Five months to go and the first major building has already opened for this summer’s Beijing Olympic Games. The National Aquatic Centre, a vast 100,000sq m box whose facade is a composition of thousands of plastic bubbles, stands just minutes from Herzog & de Meuron’s Olympic Stadium.
The Water Cube was designed by Australian architects PWC with engineers Arup. The facade’s 22,000 ETFE cushions of varying shapes and sizes will filter daylight into three Olympic swimming pools and glow luminous blue at night.
But it’s not just a pretty building or major feat of engineering. The Water Cube also has a dose of yin and yang on its side – when the team produced the concept of a blue square to be placed next to the round red “nest” of the stadium next door, there seemed to be a happy logic. “The square and circle represent heaven and earth in Chinese mythology, and blue and red are male and female,” says Arup engineer Tristram Carfrae. “It’s important for things to be balanced, so our idea went down very well.”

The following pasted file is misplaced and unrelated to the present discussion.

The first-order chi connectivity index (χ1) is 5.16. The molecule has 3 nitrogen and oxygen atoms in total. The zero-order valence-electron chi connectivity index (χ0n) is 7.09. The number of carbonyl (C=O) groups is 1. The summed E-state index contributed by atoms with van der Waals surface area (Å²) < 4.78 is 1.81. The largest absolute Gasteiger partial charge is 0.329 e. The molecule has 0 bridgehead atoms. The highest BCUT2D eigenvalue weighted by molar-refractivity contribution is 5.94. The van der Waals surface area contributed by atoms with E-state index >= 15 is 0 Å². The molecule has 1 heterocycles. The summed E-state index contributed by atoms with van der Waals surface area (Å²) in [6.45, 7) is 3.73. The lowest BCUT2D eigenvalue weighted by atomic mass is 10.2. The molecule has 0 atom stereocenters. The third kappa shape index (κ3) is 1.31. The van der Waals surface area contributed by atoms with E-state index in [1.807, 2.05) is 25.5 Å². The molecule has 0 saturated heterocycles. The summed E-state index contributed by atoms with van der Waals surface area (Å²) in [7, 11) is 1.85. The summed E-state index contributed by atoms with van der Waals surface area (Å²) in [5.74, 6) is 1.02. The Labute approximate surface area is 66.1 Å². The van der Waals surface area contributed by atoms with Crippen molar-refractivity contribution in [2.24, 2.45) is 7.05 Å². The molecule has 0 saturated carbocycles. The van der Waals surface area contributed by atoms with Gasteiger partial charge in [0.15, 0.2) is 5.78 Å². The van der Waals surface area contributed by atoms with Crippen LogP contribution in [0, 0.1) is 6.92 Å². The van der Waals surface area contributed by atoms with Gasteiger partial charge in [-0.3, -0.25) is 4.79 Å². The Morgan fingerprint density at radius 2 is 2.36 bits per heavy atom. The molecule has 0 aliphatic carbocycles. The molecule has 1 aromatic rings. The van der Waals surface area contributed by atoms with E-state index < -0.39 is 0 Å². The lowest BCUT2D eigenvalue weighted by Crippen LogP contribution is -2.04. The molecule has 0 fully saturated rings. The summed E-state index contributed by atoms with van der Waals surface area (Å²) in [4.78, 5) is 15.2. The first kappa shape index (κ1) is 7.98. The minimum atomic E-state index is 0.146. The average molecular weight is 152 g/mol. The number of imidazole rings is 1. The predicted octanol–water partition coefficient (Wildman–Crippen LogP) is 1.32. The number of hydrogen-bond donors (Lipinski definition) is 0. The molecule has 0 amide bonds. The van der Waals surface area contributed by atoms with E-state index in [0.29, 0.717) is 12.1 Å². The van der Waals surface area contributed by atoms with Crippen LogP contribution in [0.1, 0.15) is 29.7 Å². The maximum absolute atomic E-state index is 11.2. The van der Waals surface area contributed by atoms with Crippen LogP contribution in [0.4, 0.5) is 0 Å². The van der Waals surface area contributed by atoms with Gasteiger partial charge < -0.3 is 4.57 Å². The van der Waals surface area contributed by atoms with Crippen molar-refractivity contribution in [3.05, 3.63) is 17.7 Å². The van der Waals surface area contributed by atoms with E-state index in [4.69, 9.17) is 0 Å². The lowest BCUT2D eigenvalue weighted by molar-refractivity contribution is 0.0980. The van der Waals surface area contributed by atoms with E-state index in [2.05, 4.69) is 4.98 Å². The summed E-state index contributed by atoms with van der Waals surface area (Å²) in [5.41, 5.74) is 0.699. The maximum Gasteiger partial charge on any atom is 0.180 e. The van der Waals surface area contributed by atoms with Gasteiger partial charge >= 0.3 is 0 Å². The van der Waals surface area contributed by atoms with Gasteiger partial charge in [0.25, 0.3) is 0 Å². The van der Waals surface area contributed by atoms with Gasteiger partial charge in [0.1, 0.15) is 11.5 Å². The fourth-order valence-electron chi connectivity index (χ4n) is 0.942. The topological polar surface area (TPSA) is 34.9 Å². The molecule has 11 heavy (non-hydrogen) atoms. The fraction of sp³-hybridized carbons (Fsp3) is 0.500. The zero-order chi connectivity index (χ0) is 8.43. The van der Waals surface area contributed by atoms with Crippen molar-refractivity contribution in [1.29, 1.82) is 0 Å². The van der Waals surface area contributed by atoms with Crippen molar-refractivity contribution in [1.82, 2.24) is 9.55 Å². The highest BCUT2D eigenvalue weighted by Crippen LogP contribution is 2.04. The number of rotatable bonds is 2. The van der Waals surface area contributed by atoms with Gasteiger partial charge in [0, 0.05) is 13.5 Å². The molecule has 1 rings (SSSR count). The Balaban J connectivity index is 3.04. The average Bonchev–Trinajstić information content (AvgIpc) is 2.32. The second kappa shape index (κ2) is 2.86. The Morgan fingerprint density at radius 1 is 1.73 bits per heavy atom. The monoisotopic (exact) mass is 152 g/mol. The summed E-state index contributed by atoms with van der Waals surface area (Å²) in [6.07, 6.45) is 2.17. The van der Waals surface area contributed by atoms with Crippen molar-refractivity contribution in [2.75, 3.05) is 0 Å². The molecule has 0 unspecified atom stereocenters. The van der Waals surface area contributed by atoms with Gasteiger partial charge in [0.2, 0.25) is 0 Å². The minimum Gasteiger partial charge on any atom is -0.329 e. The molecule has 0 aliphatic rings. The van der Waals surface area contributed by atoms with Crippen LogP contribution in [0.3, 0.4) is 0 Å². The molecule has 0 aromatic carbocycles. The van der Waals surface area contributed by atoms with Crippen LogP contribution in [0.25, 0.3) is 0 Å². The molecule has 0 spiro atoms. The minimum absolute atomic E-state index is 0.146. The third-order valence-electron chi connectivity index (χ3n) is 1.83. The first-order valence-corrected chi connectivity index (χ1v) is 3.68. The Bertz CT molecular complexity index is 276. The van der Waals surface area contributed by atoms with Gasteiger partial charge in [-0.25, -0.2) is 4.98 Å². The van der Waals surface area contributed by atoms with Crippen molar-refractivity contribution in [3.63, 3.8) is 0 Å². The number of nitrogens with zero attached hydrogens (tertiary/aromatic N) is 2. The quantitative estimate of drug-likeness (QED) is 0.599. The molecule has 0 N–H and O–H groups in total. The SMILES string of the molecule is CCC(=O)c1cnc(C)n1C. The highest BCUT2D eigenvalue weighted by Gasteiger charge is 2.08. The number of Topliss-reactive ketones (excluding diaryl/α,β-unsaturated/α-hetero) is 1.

The facade’s air-filled cushions were inspired by studies into the structure of soap bubbles. Engineers were intrigued by the infinite variety of possible shapes, which inspired the form of the steel membrane. “There was a lot of theoretical research that went into it, but ultimately we just loved the idea that it was a pool of water surrounded by bubbles,” says Carfrae.
ETFE plastic bubbles were first used in this way in Nicholas Grimshaw’s Eden Project greenhouses in 1999 – and in the 80º heat of Beijing there has been speculation that it may feel quite tropical inside the Water Cube. Unlike the Eden Project, though, the structure has two layers and pipes running through the cavity between the cushions that will ventilate the swimming pools. The plastic is also fritted (ceramic-coated) to reduce solar glare.